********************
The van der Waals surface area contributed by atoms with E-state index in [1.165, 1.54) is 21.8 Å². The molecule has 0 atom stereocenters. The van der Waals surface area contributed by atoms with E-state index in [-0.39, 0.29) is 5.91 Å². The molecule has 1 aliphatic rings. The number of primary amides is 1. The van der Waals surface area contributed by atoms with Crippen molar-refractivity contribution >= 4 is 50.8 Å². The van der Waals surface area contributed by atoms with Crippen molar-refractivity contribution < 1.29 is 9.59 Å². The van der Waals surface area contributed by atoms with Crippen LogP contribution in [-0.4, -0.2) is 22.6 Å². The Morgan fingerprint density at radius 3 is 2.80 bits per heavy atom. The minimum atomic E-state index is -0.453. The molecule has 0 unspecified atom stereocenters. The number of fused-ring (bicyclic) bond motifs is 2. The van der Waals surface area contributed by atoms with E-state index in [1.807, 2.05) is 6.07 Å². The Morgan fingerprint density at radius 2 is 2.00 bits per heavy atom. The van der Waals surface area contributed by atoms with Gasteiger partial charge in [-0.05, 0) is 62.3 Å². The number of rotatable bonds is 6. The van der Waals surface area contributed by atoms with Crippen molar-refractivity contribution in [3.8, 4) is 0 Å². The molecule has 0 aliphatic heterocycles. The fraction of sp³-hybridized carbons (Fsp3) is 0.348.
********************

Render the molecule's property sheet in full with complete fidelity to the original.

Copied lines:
The van der Waals surface area contributed by atoms with E-state index in [1.165, 1.54) is 21.8 Å². The molecule has 0 atom stereocenters. The van der Waals surface area contributed by atoms with E-state index in [-0.39, 0.29) is 5.91 Å². The molecule has 1 aliphatic rings. The number of primary amides is 1. The van der Waals surface area contributed by atoms with Crippen molar-refractivity contribution >= 4 is 50.8 Å². The van der Waals surface area contributed by atoms with Crippen molar-refractivity contribution < 1.29 is 9.59 Å². The van der Waals surface area contributed by atoms with Crippen LogP contribution in [-0.4, -0.2) is 22.6 Å². The Morgan fingerprint density at radius 3 is 2.80 bits per heavy atom. The minimum atomic E-state index is -0.453. The molecule has 0 unspecified atom stereocenters. The number of fused-ring (bicyclic) bond motifs is 2. The van der Waals surface area contributed by atoms with E-state index in [1.807, 2.05) is 6.07 Å². The Morgan fingerprint density at radius 2 is 2.00 bits per heavy atom. The van der Waals surface area contributed by atoms with Gasteiger partial charge in [-0.05, 0) is 62.3 Å². The number of rotatable bonds is 6. The van der Waals surface area contributed by atoms with Crippen molar-refractivity contribution in [3.8, 4) is 0 Å². The molecule has 0 aliphatic heterocycles. The fraction of sp³-hybridized carbons (Fsp3) is 0.348.